About the diary: Published in a sub-section of the Welch Dakota Papers website as Philippines Insurrection 1898-1899, Diary of Col. A.B. Welch, The Philippine Diary Project contains the portion of his diary related to the Philippines, starting with his departure from Honolulu en route to Manila (November 7 1898), and ending with his arrival in Nagasaki (September 11, 1899). The spelling and punctuation, etc., are retained throughout as published online; however, when, in the opinion of the Philippine Diary Project places, names, persons or things were mispelled or misidentified, our proposed corrections are included as underlined italicized text within brackets, e.g. [example]. There is only one, consistent deviation from this policy. Reference to samples that reproduce the original manuscript prove, conclusively, that where the published, typed transcripts says “blacks,” the author originally wrote “niggers.” The substitution was clearly done with modern-day sensibilities in mind but The Philippine Diary Project believes readers will understand that it is preferable to use the original, though offensive, language, of the author. It was felt unnecessary to either underline or italicize the word.

Additional information from the Spanish-American Centennial Website on the First Washington Volunteer Infantry , it’s service history, composition, and places it saw action in the Philippines:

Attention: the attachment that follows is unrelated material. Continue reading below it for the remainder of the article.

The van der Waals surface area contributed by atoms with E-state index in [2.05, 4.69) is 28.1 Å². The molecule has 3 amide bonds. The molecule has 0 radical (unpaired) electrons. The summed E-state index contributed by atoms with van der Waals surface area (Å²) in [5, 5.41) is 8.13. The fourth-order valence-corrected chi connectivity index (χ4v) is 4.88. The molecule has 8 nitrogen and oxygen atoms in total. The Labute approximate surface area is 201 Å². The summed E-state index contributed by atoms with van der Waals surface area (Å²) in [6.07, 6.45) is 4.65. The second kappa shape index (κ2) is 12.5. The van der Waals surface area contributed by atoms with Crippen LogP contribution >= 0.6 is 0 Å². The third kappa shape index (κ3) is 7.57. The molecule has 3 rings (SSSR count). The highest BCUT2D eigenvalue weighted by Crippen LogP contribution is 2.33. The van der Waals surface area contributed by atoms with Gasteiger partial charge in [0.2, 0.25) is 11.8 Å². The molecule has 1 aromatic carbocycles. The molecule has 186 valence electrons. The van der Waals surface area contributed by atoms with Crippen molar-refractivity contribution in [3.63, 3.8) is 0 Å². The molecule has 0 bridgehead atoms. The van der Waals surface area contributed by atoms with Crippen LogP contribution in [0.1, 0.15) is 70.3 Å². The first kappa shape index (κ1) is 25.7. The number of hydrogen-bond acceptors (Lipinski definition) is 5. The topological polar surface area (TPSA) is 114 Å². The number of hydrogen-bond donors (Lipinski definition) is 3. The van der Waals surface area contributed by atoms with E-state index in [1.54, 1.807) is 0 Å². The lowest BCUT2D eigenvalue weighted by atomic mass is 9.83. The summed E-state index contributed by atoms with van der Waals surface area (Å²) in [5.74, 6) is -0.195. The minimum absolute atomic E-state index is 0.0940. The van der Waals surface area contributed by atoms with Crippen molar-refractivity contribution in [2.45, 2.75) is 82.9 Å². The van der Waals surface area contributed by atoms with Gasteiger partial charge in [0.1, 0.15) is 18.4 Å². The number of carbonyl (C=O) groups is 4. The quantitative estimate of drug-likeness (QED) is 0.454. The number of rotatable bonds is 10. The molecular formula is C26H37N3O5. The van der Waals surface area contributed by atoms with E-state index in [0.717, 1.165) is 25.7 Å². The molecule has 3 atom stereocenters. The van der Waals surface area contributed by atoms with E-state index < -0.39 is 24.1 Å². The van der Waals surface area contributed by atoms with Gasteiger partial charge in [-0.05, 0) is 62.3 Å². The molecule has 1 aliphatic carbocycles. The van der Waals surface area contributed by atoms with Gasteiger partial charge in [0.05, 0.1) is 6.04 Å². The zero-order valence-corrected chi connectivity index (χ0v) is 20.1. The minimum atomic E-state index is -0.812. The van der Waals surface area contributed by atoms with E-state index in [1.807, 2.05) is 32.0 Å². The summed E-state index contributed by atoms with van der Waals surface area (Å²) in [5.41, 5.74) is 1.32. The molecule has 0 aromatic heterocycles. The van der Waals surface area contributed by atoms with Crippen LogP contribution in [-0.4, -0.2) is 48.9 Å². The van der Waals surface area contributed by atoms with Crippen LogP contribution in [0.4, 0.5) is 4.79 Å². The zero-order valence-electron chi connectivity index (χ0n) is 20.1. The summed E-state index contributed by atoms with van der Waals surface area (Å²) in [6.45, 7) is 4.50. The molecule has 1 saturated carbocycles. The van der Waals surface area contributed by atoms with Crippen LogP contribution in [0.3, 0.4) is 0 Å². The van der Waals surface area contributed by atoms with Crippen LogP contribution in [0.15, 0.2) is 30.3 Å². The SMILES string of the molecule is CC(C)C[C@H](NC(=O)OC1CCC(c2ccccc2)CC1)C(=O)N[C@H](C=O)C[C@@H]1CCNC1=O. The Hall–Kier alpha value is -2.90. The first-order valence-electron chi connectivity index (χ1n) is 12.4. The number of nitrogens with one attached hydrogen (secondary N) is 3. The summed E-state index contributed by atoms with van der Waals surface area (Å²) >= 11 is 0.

The 1st Washington Volunteer Infantry was formed in Tacoma, Washington on May 6 – 13, 1898. Initially, the unit was comprised of 46 officers and 967 enlisted men. Though the war’s fighting had ended by armistice on August 13, the unit shipped out from San Francisco on October 19, 1898 as part of the Fifth Philippine Expedition aboard the transportsNEWPORT and OHIO. The unit arrived in the Philippine Islands on November 22,1898. The Spanish American War formally ended on December 10, 1898, with the signing of the Treaty of Paris.

When the Philippine American War broke out on February 4, 1899, the unit rapidly became involved. The military records of Private James M. Derrey, of Company J, indicate that the unit initially saw combat in the area of Santa Ana on February 4-5, 1899. Later engagements found the unit in battle around Taguig May 19th, Taitai Cainta and Morong on the 4-5 of June, and near Calamba on July 26-27.

In summary, the 1st Washington spent 38 days in trenches, and 204 days on the firing line. Losses to the 1st Washington from all causes included 27 officers, with 25 resigned or discharged, 1 due to disease, and 1 killed in action. Enlisted losses totaled 578, including 86 transfers, 79 discharged for disability, 2 discharged by general court martial, 344 discharged by order, 17 killed in action, 17 killed by disease, 8 who died as a result of wounds received, 1 drowning, and 24 desertions. In addition to the above losses, 5 officers and 89 enlisted men were wounded during the unit’s stay in the Philippine Islands. The 1st Washington left the Philippine Islands on September 5, 1899 for San Francisco, arriving on October 9, 1899. The unit was stationed at the Presidio while awaiting discharge, where on November 1, 1899 the 1st Washington was disbanded. At that time the unit consisted of 46 officers and 769 enlisted men.